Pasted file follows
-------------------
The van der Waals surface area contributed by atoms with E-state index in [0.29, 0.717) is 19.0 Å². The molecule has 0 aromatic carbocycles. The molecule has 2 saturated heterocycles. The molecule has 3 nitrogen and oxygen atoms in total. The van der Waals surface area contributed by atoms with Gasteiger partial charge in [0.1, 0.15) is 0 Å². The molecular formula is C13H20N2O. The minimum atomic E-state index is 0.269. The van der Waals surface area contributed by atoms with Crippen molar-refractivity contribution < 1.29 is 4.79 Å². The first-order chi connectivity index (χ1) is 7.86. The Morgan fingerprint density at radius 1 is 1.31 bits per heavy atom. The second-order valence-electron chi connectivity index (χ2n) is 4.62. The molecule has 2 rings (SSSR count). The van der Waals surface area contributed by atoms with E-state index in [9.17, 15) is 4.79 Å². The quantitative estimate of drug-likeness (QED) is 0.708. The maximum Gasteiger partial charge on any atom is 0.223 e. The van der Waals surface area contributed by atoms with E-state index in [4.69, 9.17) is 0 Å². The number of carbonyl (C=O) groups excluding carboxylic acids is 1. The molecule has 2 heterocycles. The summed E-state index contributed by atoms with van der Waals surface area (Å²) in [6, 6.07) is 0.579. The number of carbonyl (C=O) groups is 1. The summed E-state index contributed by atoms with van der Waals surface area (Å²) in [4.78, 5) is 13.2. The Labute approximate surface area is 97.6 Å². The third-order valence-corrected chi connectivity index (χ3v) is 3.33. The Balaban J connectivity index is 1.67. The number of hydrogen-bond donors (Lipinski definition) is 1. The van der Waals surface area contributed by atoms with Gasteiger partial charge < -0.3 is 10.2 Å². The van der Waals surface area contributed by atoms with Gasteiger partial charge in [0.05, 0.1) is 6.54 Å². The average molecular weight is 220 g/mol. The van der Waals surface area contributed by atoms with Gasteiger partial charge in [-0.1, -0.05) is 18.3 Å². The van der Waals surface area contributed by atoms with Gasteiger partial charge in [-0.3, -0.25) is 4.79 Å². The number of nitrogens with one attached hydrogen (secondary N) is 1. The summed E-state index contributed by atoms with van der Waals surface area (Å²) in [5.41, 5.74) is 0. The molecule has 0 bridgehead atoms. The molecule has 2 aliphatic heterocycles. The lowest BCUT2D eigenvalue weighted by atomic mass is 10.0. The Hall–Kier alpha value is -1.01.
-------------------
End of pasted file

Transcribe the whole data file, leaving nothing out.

The van der Waals surface area contributed by atoms with E-state index in [0.29, 0.717) is 19.0 Å². The molecule has 0 aromatic carbocycles. The molecule has 2 saturated heterocycles. The molecule has 3 nitrogen and oxygen atoms in total. The van der Waals surface area contributed by atoms with Gasteiger partial charge in [0.1, 0.15) is 0 Å². The molecular formula is C13H20N2O. The minimum atomic E-state index is 0.269. The van der Waals surface area contributed by atoms with Crippen molar-refractivity contribution < 1.29 is 4.79 Å². The first-order chi connectivity index (χ1) is 7.86. The Morgan fingerprint density at radius 1 is 1.31 bits per heavy atom. The second-order valence-electron chi connectivity index (χ2n) is 4.62. The molecule has 2 rings (SSSR count). The van der Waals surface area contributed by atoms with E-state index in [9.17, 15) is 4.79 Å². The quantitative estimate of drug-likeness (QED) is 0.708. The maximum Gasteiger partial charge on any atom is 0.223 e. The van der Waals surface area contributed by atoms with E-state index in [4.69, 9.17) is 0 Å². The number of carbonyl (C=O) groups excluding carboxylic acids is 1. The molecule has 2 heterocycles. The summed E-state index contributed by atoms with van der Waals surface area (Å²) in [6, 6.07) is 0.579. The number of carbonyl (C=O) groups is 1. The summed E-state index contributed by atoms with van der Waals surface area (Å²) in [4.78, 5) is 13.2. The Labute approximate surface area is 97.6 Å². The third-order valence-corrected chi connectivity index (χ3v) is 3.33. The Balaban J connectivity index is 1.67. The number of hydrogen-bond donors (Lipinski definition) is 1. The van der Waals surface area contributed by atoms with Gasteiger partial charge < -0.3 is 10.2 Å². The van der Waals surface area contributed by atoms with Gasteiger partial charge in [0.05, 0.1) is 6.54 Å². The average molecular weight is 220 g/mol. The van der Waals surface area contributed by atoms with Gasteiger partial charge in [-0.1, -0.05) is 18.3 Å². The van der Waals surface area contributed by atoms with Gasteiger partial charge in [-0.3, -0.25) is 4.79 Å². The number of nitrogens with one attached hydrogen (secondary N) is 1. The summed E-state index contributed by atoms with van der Waals surface area (Å²) in [5.41, 5.74) is 0. The molecule has 0 bridgehead atoms. The molecule has 2 aliphatic heterocycles. The lowest BCUT2D eigenvalue weighted by atomic mass is 10.0. The Hall–Kier alpha value is -1.01.